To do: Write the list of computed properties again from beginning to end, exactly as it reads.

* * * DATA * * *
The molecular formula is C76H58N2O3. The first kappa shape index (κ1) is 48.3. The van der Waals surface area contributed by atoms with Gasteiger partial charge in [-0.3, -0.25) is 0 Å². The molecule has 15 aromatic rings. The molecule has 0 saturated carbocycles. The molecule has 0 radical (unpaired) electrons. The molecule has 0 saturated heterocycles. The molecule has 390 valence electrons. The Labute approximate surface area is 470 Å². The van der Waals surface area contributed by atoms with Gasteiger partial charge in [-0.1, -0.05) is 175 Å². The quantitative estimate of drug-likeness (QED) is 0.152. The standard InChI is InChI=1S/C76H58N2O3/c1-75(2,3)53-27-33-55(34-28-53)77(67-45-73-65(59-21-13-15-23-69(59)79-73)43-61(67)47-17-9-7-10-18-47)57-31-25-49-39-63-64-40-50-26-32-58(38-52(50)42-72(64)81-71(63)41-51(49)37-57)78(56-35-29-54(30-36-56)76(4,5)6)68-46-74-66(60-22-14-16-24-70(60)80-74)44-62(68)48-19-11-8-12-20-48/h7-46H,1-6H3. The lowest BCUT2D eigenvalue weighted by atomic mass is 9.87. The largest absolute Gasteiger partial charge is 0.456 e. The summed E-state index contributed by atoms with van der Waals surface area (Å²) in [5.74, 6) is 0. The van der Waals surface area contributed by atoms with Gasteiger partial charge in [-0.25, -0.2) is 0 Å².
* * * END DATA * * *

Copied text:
The molecular formula is C76H58N2O3. The first kappa shape index (κ1) is 48.3. The van der Waals surface area contributed by atoms with Gasteiger partial charge in [-0.3, -0.25) is 0 Å². The molecule has 15 aromatic rings. The molecule has 0 saturated carbocycles. The molecule has 0 radical (unpaired) electrons. The molecule has 0 saturated heterocycles. The molecule has 390 valence electrons. The Labute approximate surface area is 470 Å². The van der Waals surface area contributed by atoms with Gasteiger partial charge in [-0.1, -0.05) is 175 Å². The quantitative estimate of drug-likeness (QED) is 0.152. The standard InChI is InChI=1S/C76H58N2O3/c1-75(2,3)53-27-33-55(34-28-53)77(67-45-73-65(59-21-13-15-23-69(59)79-73)43-61(67)47-17-9-7-10-18-47)57-31-25-49-39-63-64-40-50-26-32-58(38-52(50)42-72(64)81-71(63)41-51(49)37-57)78(56-35-29-54(30-36-56)76(4,5)6)68-46-74-66(60-22-14-16-24-70(60)80-74)44-62(68)48-19-11-8-12-20-48/h7-46H,1-6H3. The lowest BCUT2D eigenvalue weighted by atomic mass is 9.87. The largest absolute Gasteiger partial charge is 0.456 e. The summed E-state index contributed by atoms with van der Waals surface area (Å²) in [5.74, 6) is 0. The van der Waals surface area contributed by atoms with Gasteiger partial charge in [-0.25, -0.2) is 0 Å².